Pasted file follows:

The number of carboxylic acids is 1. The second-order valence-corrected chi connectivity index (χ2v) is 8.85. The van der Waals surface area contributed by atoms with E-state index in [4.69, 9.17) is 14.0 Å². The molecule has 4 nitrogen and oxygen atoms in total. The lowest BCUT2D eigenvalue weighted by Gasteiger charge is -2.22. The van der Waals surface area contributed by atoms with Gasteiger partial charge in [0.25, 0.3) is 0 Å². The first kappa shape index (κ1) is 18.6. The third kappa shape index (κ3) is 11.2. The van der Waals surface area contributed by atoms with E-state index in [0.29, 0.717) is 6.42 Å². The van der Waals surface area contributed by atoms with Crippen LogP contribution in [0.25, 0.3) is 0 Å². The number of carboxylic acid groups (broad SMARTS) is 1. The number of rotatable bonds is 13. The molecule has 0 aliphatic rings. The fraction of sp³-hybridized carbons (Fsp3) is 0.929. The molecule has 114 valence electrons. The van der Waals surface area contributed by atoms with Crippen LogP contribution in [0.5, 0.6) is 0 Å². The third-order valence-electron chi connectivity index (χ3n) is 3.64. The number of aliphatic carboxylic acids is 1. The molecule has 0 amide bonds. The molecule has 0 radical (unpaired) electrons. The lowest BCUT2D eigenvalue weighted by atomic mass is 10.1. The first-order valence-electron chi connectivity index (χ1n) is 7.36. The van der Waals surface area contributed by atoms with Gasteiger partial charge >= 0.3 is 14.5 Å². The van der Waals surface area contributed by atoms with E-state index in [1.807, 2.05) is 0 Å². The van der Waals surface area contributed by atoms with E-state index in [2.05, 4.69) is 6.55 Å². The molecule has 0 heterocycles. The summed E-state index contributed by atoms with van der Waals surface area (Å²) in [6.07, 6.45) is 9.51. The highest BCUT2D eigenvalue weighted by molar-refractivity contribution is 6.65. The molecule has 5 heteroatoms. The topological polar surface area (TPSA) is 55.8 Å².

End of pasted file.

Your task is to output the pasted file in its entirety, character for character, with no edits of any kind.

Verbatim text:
The number of carboxylic acids is 1. The second-order valence-corrected chi connectivity index (χ2v) is 8.85. The van der Waals surface area contributed by atoms with E-state index in [4.69, 9.17) is 14.0 Å². The molecule has 4 nitrogen and oxygen atoms in total. The lowest BCUT2D eigenvalue weighted by Gasteiger charge is -2.22. The van der Waals surface area contributed by atoms with Gasteiger partial charge in [0.25, 0.3) is 0 Å². The first kappa shape index (κ1) is 18.6. The third kappa shape index (κ3) is 11.2. The van der Waals surface area contributed by atoms with E-state index in [0.29, 0.717) is 6.42 Å². The van der Waals surface area contributed by atoms with Crippen LogP contribution in [0.25, 0.3) is 0 Å². The number of carboxylic acid groups (broad SMARTS) is 1. The number of rotatable bonds is 13. The molecule has 0 aliphatic rings. The fraction of sp³-hybridized carbons (Fsp3) is 0.929. The molecule has 114 valence electrons. The van der Waals surface area contributed by atoms with Crippen LogP contribution in [0.5, 0.6) is 0 Å². The third-order valence-electron chi connectivity index (χ3n) is 3.64. The number of aliphatic carboxylic acids is 1. The molecule has 0 amide bonds. The molecule has 0 radical (unpaired) electrons. The lowest BCUT2D eigenvalue weighted by atomic mass is 10.1. The first-order valence-electron chi connectivity index (χ1n) is 7.36. The van der Waals surface area contributed by atoms with Gasteiger partial charge >= 0.3 is 14.5 Å². The van der Waals surface area contributed by atoms with E-state index in [1.807, 2.05) is 0 Å². The van der Waals surface area contributed by atoms with E-state index in [2.05, 4.69) is 6.55 Å². The molecule has 0 heterocycles. The summed E-state index contributed by atoms with van der Waals surface area (Å²) in [6.07, 6.45) is 9.51. The highest BCUT2D eigenvalue weighted by molar-refractivity contribution is 6.65. The molecule has 5 heteroatoms. The topological polar surface area (TPSA) is 55.8 Å².